(Like many Netflix customers, I too can get quite lax with the timely watching and returning of my movies, which of course defeats the entire purpose of having a flat-rate rental plan in the first place. To combat that, I am now writing standardized mini-reviews of each and every movie I end up watching through Netflix, both instantly and on DVD. Don't forget, all previous 'Justify My Netflix' reviews can be found on CCLaP's main movie page.)
Why I added it to my queue: Because this is a goofy stoner comedy from a guy who before then had been known exclusively for gritty social-realist dramas, and I've always been curious to know how such a hybrid would play out. Oh, and because he's the director behind the current fantasy-themed stoner comedy Your Highness as well, which has also had me thinking about this earlier film of his.
The reality: So yes, it's true, after helming a series of NPR panty-moisteners like George Washington and All the Real Girls, director David Gordon Green has apparently turned his eye perhaps permanently towards the sillier, more commercial end of the film world, and has hinted around during interviews that he did so basically because being rich and having fun is more enjoyable than making gritty important films that no one sees. That's certainly how Pineapple Express feels for sure, a Burt Reynolds / Dom Deluise comedy for the 21st century that is always much more about watching these real-life friends have fun on-screen than any real coherent plot that might be taking place; and while that kind of movie may be enjoyable as a rare treat, say like having cotton candy at the circus -- and definitely contains the most pot-related jokes per minute of any mainstream movie that's ever been made, for all you tokers looking for something like that -- it's also true that this film is mainly silly fluff, which is curious and disappointing from a man who used to put out projects of such high quality. (And Lord, you don't even want to know what's coming next -- along with continuing his work as a director and producer of his college buddy Kevin McBride's Eastbound and Down, he's producing the Marilyn Manson horror film Splatter Sisters, and is directing himself a high-profile US remake of the classic '70s Italian splatter film Suspiria.) Okay for an easy larf, it's not good for much else, making it a guilty pleasure and a bit of a letdown at the same time.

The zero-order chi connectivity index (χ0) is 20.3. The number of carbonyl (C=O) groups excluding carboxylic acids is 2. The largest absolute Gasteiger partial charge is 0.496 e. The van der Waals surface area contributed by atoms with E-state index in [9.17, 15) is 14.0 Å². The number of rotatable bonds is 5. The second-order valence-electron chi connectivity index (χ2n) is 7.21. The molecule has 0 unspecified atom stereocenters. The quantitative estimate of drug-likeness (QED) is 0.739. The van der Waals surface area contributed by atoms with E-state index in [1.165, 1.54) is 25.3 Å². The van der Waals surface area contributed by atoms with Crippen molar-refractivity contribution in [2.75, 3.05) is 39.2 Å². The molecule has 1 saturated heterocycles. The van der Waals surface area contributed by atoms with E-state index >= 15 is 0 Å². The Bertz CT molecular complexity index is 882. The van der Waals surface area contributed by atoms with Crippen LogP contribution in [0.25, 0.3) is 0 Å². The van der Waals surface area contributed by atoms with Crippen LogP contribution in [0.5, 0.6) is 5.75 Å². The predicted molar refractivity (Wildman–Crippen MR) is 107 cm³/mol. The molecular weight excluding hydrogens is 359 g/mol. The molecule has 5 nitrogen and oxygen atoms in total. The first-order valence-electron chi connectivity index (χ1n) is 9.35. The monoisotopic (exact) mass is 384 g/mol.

Strangest piece of trivia: This is the first drug-themed movie in history to gross over $100 million.
Worth your time? Under certain specific circumstances, yes